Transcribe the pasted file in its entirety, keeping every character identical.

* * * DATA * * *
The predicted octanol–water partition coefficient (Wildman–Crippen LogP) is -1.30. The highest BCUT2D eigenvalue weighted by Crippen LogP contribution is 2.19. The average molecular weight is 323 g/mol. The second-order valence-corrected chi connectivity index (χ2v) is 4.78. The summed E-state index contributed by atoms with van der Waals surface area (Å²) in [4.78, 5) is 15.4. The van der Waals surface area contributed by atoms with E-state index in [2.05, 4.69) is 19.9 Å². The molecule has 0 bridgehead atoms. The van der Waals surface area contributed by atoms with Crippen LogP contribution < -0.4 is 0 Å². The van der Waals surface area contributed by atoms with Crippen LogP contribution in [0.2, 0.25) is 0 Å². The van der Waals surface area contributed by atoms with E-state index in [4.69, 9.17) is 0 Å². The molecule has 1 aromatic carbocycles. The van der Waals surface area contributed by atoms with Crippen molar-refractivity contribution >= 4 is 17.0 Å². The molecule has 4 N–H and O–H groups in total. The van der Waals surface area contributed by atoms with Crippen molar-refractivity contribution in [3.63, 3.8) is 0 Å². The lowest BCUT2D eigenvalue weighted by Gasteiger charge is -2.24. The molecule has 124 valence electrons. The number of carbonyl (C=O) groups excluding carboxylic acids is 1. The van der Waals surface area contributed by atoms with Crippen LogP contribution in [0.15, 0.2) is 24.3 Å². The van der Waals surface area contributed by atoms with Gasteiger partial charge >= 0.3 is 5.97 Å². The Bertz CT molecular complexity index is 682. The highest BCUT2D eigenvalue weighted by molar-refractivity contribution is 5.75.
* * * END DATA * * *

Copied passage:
The predicted octanol–water partition coefficient (Wildman–Crippen LogP) is -1.30. The highest BCUT2D eigenvalue weighted by Crippen LogP contribution is 2.19. The average molecular weight is 323 g/mol. The second-order valence-corrected chi connectivity index (χ2v) is 4.78. The summed E-state index contributed by atoms with van der Waals surface area (Å²) in [4.78, 5) is 15.4. The van der Waals surface area contributed by atoms with E-state index in [2.05, 4.69) is 19.9 Å². The molecule has 0 bridgehead atoms. The van der Waals surface area contributed by atoms with Crippen LogP contribution < -0.4 is 0 Å². The van der Waals surface area contributed by atoms with Crippen LogP contribution in [0.2, 0.25) is 0 Å². The van der Waals surface area contributed by atoms with E-state index in [4.69, 9.17) is 0 Å². The molecule has 1 aromatic carbocycles. The van der Waals surface area contributed by atoms with Crippen molar-refractivity contribution >= 4 is 17.0 Å². The molecule has 4 N–H and O–H groups in total. The van der Waals surface area contributed by atoms with Crippen molar-refractivity contribution in [3.63, 3.8) is 0 Å². The lowest BCUT2D eigenvalue weighted by Gasteiger charge is -2.24. The molecule has 124 valence electrons. The number of carbonyl (C=O) groups excluding carboxylic acids is 1. The van der Waals surface area contributed by atoms with Crippen LogP contribution in [0.15, 0.2) is 24.3 Å². The van der Waals surface area contributed by atoms with Gasteiger partial charge >= 0.3 is 5.97 Å². The Bertz CT molecular complexity index is 682. The highest BCUT2D eigenvalue weighted by molar-refractivity contribution is 5.75.